There can be something mildly satisfying about standing in the check-out line at your go-to grocery store, waiting for Jill, or whoever your favorite checker might be. We can recognize that “self check” might save time and certainly save the grocery management salaries, but waiting (im)patiently in line allows us to listen in on a variety of casual conversations.
There are the predictable musings from a nearby couple about whether all the groceries on the list have been collected. There may be the fragment of discourse about an up-coming soccer game, dance recital, or science project or a lament about too much time on social media for the usually quite bored teenager.
But, every once in a while, before the cold cuts and frozen peas are loaded on the moving belt, one can catch a recommendation for an experience not to be missed – a mandatory bout of at-home viewing, a mention of a series currently streaming that is so magnetic that it deserves sharing.
Uniters, not dividers
And, so it was, that taking an informal poll over the last three grocery visits, we tabulated resounding praise for the third season of Ted Lasso. The name spoken reverentially, like that of a local hero, it was often prefaced by “have you seen the latest …?” An experience to be shared. Common ground for conversation. The rare ability to find a subject that could unite, not divide.
The third season of the comedy is currently streaming on Apple TV+ which, if not available on your home set, may be well worth considering as an addition to your entertainment line-up. No, this is not a promotional message for the streaming service, merely a friendly suggestion. Rather like a smile-bracketed comment made in a grocery store check-out line.
For those not familiar with the series, Ted Lasso is an 11-time Emmy winner that tells the story of an American football coach who is transported to England and engaged to coach a struggling professional soccer team. Viewers discover, early on, that he’s been recruited to make sure the team loses. Rebecca, the current owner, who obtained the team through an acrimonious divorce, wants to spite her philandering ex-husband by destroying the one thing he loved most. For her, AFC Richmond should be humiliated, and Ted Lasso is just the person to handle that chore.
Love. Belief. Hope.
The first season of the show shared the challenges, pitfalls, and foibles of Ted bringing his genial, comedic presence to an environment where laughter and mutual respect were quite foreign. Wins, losses, egos, anxieties … the setting may be London and the through line the ups and downs of AFC Richmond and the assortment of characters surrounding the team, but the emergent theme that is reinforced again and again is hope. Ted’s homespun humor, his relentless optimism, and his undying respect for everyone he meets becomes infectious. He sticks a handmade “Believe” sign up in the locker room because he does – and he wants the members of the team to do the same.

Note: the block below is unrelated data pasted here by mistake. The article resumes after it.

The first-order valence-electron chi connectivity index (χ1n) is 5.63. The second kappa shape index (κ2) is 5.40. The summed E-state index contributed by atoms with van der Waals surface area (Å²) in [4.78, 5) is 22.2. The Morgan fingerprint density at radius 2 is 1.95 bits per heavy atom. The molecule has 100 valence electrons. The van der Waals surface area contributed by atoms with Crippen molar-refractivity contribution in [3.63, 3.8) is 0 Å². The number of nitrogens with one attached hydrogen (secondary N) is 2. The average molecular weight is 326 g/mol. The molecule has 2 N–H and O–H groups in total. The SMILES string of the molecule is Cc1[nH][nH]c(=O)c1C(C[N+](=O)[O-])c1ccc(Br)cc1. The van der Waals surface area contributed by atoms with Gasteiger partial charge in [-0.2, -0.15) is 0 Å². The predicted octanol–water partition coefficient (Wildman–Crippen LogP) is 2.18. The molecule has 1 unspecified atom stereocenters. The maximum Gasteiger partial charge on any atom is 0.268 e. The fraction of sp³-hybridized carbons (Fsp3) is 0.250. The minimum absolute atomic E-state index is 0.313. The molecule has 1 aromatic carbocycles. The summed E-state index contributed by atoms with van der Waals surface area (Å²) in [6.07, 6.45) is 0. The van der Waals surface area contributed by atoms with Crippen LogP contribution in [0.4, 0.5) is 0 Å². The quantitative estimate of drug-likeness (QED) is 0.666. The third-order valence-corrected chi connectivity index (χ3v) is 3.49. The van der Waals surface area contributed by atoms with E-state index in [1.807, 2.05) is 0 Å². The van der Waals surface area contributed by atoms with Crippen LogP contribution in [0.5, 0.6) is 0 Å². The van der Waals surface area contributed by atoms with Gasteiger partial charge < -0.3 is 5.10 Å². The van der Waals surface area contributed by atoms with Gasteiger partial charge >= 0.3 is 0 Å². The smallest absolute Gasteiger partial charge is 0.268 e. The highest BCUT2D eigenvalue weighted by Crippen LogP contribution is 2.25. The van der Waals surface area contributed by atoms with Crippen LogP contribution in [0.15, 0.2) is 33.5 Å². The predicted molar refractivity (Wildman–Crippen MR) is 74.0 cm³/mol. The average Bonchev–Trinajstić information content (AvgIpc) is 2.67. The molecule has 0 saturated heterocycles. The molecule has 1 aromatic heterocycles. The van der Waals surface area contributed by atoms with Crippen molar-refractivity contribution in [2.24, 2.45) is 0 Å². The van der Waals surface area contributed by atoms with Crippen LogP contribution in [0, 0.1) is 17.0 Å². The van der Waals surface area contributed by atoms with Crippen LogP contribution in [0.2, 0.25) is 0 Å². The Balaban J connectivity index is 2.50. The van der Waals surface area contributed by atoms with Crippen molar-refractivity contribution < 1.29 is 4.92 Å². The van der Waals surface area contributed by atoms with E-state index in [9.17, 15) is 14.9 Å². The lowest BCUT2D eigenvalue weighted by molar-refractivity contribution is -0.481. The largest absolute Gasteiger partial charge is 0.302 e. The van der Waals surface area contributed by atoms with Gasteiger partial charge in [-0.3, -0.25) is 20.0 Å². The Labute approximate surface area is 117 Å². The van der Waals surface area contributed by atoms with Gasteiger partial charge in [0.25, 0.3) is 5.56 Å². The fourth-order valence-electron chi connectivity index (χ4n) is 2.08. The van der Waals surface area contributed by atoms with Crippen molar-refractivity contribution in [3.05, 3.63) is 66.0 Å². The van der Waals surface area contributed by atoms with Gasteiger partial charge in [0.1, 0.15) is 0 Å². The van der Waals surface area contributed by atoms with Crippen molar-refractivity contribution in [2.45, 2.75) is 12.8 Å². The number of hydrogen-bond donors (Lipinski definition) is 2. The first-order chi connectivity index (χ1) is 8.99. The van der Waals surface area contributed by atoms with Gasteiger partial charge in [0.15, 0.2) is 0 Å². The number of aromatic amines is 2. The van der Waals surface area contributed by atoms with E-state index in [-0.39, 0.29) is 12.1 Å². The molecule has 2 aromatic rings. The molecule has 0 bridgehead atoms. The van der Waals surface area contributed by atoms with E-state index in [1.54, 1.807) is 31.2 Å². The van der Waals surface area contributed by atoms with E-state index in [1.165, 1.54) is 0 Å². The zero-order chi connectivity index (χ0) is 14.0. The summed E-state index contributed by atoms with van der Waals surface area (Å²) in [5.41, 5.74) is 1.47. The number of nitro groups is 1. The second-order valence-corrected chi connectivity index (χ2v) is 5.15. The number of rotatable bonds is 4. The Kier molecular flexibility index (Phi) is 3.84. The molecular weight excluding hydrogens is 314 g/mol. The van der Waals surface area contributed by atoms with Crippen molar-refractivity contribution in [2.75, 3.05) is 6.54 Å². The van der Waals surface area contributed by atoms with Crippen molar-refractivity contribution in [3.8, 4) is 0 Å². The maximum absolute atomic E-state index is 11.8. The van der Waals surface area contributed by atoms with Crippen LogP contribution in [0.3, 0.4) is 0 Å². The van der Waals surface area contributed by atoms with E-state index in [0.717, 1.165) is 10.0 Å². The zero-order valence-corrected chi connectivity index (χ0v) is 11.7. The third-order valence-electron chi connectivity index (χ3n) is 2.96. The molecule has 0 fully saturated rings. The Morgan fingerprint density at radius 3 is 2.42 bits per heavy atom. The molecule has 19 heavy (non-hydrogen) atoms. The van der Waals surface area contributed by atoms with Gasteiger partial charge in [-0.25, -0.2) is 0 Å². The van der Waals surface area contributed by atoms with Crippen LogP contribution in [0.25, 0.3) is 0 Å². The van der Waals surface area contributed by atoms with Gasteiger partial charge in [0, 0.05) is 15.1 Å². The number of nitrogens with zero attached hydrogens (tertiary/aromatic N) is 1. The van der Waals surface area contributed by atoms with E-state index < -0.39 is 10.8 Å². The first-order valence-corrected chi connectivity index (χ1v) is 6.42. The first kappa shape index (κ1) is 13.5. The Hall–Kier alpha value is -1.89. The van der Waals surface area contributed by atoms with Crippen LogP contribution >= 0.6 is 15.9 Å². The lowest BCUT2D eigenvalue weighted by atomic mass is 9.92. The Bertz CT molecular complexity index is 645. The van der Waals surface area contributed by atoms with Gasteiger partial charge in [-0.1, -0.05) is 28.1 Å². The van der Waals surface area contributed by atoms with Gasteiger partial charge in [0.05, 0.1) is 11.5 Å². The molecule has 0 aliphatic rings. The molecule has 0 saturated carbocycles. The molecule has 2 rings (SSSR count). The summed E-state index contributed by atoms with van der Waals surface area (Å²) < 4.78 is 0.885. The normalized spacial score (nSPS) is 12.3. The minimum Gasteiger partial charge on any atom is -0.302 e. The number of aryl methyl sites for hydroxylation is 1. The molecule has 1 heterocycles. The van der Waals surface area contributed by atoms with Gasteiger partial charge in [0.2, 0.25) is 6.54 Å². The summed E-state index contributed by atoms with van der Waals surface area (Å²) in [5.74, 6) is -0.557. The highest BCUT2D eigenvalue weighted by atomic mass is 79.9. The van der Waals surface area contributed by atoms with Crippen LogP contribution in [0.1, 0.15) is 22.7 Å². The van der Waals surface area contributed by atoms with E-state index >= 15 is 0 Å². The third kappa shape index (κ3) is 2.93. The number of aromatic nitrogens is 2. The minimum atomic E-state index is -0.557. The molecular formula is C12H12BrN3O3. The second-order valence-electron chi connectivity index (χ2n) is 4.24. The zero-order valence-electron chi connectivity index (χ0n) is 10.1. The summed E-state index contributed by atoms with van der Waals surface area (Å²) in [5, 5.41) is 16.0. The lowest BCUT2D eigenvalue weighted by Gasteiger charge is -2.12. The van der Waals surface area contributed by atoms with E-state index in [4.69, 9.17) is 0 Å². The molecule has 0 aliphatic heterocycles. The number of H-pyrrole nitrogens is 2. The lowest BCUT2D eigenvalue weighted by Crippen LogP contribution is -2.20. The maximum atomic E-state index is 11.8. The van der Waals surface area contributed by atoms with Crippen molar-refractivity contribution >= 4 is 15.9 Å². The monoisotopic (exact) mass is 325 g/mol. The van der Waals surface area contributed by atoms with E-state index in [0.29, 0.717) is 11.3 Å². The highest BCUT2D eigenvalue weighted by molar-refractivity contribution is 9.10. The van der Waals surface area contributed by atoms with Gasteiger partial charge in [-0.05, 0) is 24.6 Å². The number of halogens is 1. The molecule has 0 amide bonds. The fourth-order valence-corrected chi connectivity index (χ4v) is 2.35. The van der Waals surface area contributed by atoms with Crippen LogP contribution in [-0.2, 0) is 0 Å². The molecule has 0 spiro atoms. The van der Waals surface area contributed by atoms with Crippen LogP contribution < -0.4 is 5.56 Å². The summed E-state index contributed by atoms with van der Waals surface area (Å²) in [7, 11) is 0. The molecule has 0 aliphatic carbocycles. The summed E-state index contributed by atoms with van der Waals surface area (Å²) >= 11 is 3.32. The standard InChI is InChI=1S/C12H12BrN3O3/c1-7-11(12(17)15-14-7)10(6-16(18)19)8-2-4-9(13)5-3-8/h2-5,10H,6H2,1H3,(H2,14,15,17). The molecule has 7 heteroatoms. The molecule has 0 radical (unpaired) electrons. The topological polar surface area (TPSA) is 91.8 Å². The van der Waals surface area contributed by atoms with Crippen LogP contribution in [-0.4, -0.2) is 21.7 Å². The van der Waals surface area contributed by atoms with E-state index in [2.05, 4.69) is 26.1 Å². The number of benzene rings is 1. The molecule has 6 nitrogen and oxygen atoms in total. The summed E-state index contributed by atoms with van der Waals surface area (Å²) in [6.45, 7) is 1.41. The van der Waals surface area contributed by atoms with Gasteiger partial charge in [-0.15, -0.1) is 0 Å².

There are love stories in the traditional sense, but there are also love stories in the sense of people honestly caring for each other, recognizing their own weaknesses, and reveling in the strength and ambition of others.
After the first season of Ted Lasso Variety writer Caroline Framke offered up a description that is truly apropos. “There’s something undeniably satisfying about spending time with good people who are just trying to be the best they can, on and off the field.”
Is it always right to be right?
We may have to slip into the imaginary world of a struggling London soccer team to be reassured that silly notions like hope and love and laughter can actually make a difference in life. There’s a consistent moral to the Ted Lasso story, and if we allow ourselves to be open enough to not only get the message, but also see if it fits, then … well, we’ll leave the rest of the formula up to each of us.
During the most recent airing of the Academy Awards, the “Oscars,” the traditional “In Memoriam” segment featured the faces and contributions of those from the film community who had died in 2022. Those who watched saw the predictable mix of famous names and more obscure individuals – actors and directors who were well known and producers, writers, editors, technicians who had been important parts of the entertainment world but were not well known to the broader public.
Well into the montage of photos appeared the picture of a dear friend who left us this past October. Nick Bosustow, whose father had created Mister Magoo. was a producer of animated films, who had won an Oscar for his film presentation of Dr. Seuss’ Gerald McBoing-Boing.
In the photo the Academy chose to remember Nick, he is holding his own “Oscar” won for a short film, the title of which ties this rambling discourse together. The title of the film? Is It Always Right to be Right?
Interesting question, and one that finds a series of intriguing answers in the jubilant segments of three seasons of Ted Lasso. There is abundant laughter. There are glowing moments of conflict and resolution. There are tears, of course, but in summary, the investment of leisure hours being immersed in the Lasso effect might help us all answer the question of whether being right is always right. Sometimes it may just as important to live, laugh … and love. •